The eye test chart was designed by Herman Snellen (1834 – 1908) in 1862. Herman was a Dutch ophthalmologist and he developed the chart as an aid to measure an individual’s vision.

Snellen earned his medical degree at Utrecht University in the Netherlands in 1858. He specialised in ophthalmology after completing his degree and in 1877 was appointed a professor of ophthalmology at the University. His research was based on causes of low vision including glaucoma and astigmatism (a fault in the shape of the eye’s lens).

Other versions of eye test charts had been developed previously however these charts were never standardised. They used fonts of different sizes and shapes and did not necessarily provide an accurate assessment of a person’s real vision.

The British Army placed a large order for the Snellen chart in 1863, and from there it quickly became the global standard for almost 100 years. It is also the standard on which all more recent eye test chart systems are based.

Snellens’ innovation was to use specially designed characters, known as optotypes, instead of an existing, standard font. The Snellen optotype was based on a 5 x 5 grid and this grid was used to create a limited character set of 9 – 10 letters. The lines were a standard thickness and letters were all the same shape.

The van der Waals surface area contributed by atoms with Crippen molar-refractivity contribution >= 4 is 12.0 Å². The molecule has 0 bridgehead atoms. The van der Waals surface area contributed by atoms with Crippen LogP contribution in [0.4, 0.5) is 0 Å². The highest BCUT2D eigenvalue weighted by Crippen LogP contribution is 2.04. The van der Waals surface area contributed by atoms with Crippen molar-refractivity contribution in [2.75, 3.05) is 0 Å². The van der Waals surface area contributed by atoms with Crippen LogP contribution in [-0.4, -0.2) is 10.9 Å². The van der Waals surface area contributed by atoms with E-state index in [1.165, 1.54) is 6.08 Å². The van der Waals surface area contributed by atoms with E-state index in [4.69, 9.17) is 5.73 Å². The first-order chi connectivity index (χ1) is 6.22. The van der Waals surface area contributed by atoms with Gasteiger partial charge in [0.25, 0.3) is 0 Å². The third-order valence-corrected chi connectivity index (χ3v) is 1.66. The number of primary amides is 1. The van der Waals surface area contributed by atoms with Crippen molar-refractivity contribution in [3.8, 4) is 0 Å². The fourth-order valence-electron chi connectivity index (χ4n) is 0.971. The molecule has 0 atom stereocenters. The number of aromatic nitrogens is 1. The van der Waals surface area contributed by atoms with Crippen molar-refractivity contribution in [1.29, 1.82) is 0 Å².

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This allowed the chart to be reproduced easily and provide accurate results wherever it was used.

The Snellen chart normally includes eleven lines of block letters. The first line comprises a single large letter, usually the letter E. Each of the following lines have increasing numbers of letters, each progressively smaller in size.

The Snellen eye test determines the visual acuity (clarity of vision) of an individual based on which is the smallest row of letters they can read.

With the traditional Snellen eye chart, the individual who can read the row of letters fourth from the bottom of the chart at 20 feet has 20/20 vision. The next three lines provide a measurement of 20/15, 20/10 and 20/5 vision. Not many individuals have 20/10 or better however many animals do, especially birds of prey, which may have an acuity of 20/5 or even better.

Testing with the Snellen eye chart helps reveal visual problems and symptoms of other medical conditions. However it is only one component of a complete eye examination.

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Images courtesy Wikipedia

by John Owens – john@ezidlabels.com   – www.ezidlabels.com

The Blind Benefactor – Joseph Pulitzer